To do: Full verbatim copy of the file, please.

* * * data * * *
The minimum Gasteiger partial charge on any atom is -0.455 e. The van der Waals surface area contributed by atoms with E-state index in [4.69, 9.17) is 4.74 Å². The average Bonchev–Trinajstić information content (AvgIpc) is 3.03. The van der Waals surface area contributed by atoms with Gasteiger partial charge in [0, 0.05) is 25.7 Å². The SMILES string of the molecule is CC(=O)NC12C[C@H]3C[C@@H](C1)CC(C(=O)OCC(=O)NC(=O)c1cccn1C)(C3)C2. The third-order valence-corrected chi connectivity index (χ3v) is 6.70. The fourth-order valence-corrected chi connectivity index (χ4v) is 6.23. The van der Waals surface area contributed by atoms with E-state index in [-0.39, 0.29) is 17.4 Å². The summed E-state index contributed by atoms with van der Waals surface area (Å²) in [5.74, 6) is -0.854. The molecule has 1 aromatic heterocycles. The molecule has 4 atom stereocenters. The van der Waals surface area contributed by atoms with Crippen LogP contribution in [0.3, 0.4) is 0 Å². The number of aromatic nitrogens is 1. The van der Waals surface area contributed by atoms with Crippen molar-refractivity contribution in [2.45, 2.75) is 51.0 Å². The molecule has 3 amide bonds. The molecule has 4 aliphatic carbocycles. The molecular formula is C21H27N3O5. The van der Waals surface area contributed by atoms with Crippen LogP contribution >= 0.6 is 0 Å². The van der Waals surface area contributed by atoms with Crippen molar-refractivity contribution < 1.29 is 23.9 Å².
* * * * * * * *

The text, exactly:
The minimum Gasteiger partial charge on any atom is -0.455 e. The van der Waals surface area contributed by atoms with E-state index in [4.69, 9.17) is 4.74 Å². The average Bonchev–Trinajstić information content (AvgIpc) is 3.03. The van der Waals surface area contributed by atoms with Gasteiger partial charge in [0, 0.05) is 25.7 Å². The SMILES string of the molecule is CC(=O)NC12C[C@H]3C[C@@H](C1)CC(C(=O)OCC(=O)NC(=O)c1cccn1C)(C3)C2. The third-order valence-corrected chi connectivity index (χ3v) is 6.70. The fourth-order valence-corrected chi connectivity index (χ4v) is 6.23. The van der Waals surface area contributed by atoms with E-state index in [-0.39, 0.29) is 17.4 Å². The summed E-state index contributed by atoms with van der Waals surface area (Å²) in [5.74, 6) is -0.854. The molecule has 1 aromatic heterocycles. The molecule has 4 atom stereocenters. The van der Waals surface area contributed by atoms with Crippen LogP contribution in [0.3, 0.4) is 0 Å². The number of aromatic nitrogens is 1. The van der Waals surface area contributed by atoms with Crippen molar-refractivity contribution in [2.45, 2.75) is 51.0 Å². The molecule has 3 amide bonds. The molecule has 4 aliphatic carbocycles. The molecular formula is C21H27N3O5. The van der Waals surface area contributed by atoms with Crippen LogP contribution >= 0.6 is 0 Å². The van der Waals surface area contributed by atoms with Crippen molar-refractivity contribution < 1.29 is 23.9 Å².